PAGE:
federal aid
Oklahoma Gov. Kevin Stitt discusses his hopes for the 2021 legislative session in his office Thursday, Jan. 28, 2021. (Michael Duncan)

WASHINGTON — Oklahoma was granted emergency federal aid to help the state recover from the historic winter storm, the Federal Emergency Management Agency announced Wednesday.

The announcement came after Oklahoma Gov. Kevin Stitt spent two days in Washington requesting aid. President Joe Biden approved Oklahoma’s major disaster declaration, which will make federal funding available for affected citizens in Canadian, Carter, Cherokee, Comanche, Cotton, Hughes, Jefferson, Le Flore, McIntosh, Oklahoma, Okmulgee, Osage, Pittsburg, Stephens, Tulsa and Wagoner counties.

“This has been an important trip because I wanted to let our federal delegation know exactly what was happening after the historic weather events,” Stitt said. “We’re worried for Oklahomans’ sake that some of the electricity bills are going to skyrocket, and so we’re trying to figure out, is there a federal solution to that?”

Gaylord NewsThis story was reported by Gaylord News, a Washington reporting project of the Gaylord College of Journalism and Mass Communication at the University of Oklahoma.

Biden declared a state of emergency in Oklahoma on Feb. 18.

Stitt said he also spoke with the delegation to talk about the state’s coronavirus response and the effects of the landmark McGirt v. Oklahoma Supreme Court decision.

In his meetings, Stitt said he’s been highlighting Oklahoma’s “All of the Above” energy policy, which he said helped the state avoid the long-lasting rolling blackouts that plagued Texas. 

“One of the things that we’re bringing awareness to in Oklahoma is that we have an All of the Above energy policy in Oklahoma,” Stitt said. “That proved very, very well in the last storm because our friends of the South had some rolling blackouts for days and days at a time.”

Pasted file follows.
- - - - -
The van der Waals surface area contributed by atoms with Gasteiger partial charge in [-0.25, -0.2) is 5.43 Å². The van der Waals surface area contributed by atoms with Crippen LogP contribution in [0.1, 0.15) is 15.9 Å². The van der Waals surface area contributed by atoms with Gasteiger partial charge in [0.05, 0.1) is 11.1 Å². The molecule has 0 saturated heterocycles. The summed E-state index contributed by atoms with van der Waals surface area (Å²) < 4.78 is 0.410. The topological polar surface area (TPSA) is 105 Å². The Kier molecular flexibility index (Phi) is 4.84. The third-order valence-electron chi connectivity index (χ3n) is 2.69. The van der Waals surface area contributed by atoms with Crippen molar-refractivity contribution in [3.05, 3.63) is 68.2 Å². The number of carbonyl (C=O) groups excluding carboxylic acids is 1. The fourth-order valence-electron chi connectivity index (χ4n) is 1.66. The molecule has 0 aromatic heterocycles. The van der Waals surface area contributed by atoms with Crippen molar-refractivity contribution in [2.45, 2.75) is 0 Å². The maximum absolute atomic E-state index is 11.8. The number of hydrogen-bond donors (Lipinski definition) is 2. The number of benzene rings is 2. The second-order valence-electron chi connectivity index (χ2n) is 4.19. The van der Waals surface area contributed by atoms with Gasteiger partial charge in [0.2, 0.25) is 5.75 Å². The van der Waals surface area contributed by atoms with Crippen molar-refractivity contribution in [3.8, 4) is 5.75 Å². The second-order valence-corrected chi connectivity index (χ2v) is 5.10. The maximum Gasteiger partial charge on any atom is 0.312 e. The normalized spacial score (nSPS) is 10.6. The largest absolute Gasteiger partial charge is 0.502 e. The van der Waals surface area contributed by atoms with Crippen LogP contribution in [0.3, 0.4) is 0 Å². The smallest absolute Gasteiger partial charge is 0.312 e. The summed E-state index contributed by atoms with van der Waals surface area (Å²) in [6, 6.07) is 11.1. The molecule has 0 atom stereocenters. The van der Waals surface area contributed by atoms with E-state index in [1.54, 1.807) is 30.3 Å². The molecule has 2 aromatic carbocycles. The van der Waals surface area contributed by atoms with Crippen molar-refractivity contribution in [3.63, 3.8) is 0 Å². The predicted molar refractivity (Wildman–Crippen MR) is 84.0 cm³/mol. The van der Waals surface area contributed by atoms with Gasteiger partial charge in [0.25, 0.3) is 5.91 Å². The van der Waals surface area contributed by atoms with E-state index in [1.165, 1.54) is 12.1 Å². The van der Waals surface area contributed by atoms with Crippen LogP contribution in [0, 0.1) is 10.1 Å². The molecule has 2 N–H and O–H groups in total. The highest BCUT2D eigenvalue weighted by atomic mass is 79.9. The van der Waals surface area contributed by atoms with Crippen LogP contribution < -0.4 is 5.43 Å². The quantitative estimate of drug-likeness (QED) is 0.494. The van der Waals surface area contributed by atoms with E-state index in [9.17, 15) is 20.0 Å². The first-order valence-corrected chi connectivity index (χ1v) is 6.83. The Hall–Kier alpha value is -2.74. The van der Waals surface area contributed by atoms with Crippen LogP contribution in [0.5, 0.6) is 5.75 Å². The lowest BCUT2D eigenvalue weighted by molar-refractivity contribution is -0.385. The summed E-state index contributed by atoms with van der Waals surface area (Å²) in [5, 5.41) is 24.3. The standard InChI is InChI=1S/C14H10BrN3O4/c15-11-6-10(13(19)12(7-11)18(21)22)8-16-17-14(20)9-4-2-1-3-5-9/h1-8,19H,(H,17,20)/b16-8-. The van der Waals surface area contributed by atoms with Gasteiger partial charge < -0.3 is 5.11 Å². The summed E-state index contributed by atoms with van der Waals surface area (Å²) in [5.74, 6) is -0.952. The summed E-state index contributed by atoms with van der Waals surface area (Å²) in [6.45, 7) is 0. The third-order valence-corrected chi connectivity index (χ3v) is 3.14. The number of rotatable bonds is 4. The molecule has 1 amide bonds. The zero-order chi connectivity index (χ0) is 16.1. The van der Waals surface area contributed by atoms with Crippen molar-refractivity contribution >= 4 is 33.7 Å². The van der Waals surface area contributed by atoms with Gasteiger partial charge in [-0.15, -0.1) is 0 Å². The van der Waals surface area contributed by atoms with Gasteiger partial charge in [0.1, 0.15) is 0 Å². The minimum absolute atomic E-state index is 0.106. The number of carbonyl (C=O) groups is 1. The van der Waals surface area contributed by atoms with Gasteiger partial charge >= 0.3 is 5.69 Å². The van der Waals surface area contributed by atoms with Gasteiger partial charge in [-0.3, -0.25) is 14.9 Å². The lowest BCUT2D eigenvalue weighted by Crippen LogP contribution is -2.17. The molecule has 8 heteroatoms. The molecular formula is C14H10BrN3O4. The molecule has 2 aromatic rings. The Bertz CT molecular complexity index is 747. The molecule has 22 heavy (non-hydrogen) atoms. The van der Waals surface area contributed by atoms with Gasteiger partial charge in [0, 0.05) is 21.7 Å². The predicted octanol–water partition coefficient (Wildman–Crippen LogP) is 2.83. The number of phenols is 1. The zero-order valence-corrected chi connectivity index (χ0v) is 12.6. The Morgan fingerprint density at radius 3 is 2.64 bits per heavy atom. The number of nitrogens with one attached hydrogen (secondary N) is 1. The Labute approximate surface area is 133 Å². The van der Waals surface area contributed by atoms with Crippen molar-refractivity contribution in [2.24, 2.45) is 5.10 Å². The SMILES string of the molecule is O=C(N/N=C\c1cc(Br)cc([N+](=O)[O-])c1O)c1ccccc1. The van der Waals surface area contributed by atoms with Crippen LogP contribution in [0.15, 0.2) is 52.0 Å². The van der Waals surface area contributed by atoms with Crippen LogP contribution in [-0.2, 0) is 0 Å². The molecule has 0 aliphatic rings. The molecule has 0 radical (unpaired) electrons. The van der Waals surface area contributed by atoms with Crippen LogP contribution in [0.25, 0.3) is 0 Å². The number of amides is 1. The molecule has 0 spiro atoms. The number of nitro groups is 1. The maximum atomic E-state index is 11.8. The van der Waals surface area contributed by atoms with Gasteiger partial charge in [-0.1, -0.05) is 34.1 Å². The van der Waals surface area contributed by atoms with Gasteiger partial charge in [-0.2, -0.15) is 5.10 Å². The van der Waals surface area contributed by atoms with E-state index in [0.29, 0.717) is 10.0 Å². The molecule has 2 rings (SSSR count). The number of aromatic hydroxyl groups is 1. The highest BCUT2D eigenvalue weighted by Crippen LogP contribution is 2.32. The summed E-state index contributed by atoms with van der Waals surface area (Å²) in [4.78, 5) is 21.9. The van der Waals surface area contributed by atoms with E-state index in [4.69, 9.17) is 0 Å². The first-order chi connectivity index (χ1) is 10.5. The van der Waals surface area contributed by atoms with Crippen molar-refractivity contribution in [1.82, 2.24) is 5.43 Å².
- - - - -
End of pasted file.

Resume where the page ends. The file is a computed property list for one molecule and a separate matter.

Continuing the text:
This policy means Oklahoma gets its energy from many sources, including oil, natural gas, wind, solar and coal. With this approach, Oklahoma was able to vary consumption between energy sources, depending on weather conditions. 

Discussion of McGirt impact and vaccination

In addition to seeking federal aid, Stitt met with the Oklahoma delegation to discuss ways to address the McGirt decision, which affects law enforcement jurisdiction on Native American land in eastern Oklahoma under the Major Crimes Act and presents potential civil law issues as well.

“We’re up here also bringing awareness to the McGirt ruling, which is something that we think Oklahomans need to be aware of, and our federal delegation is working on that,” Stitt said. “We’re hearing from district attorneys, we’re hearing from police departments all across eastern Oklahoma, that crimes are not being prosecuted, they’re being delayed (as a result of the ruling).”

Stitt also mentioned that he will continue to encourage the Oklahoma delegation to secure as many COVID-19 vaccines as possible for the state.

“We’re doing a better job than almost any other state on how quickly we get those administered,” Stitt said. “We’ve set up some different (vaccination) pods in some historic minority communities to make sure that we are providing access all across the state.”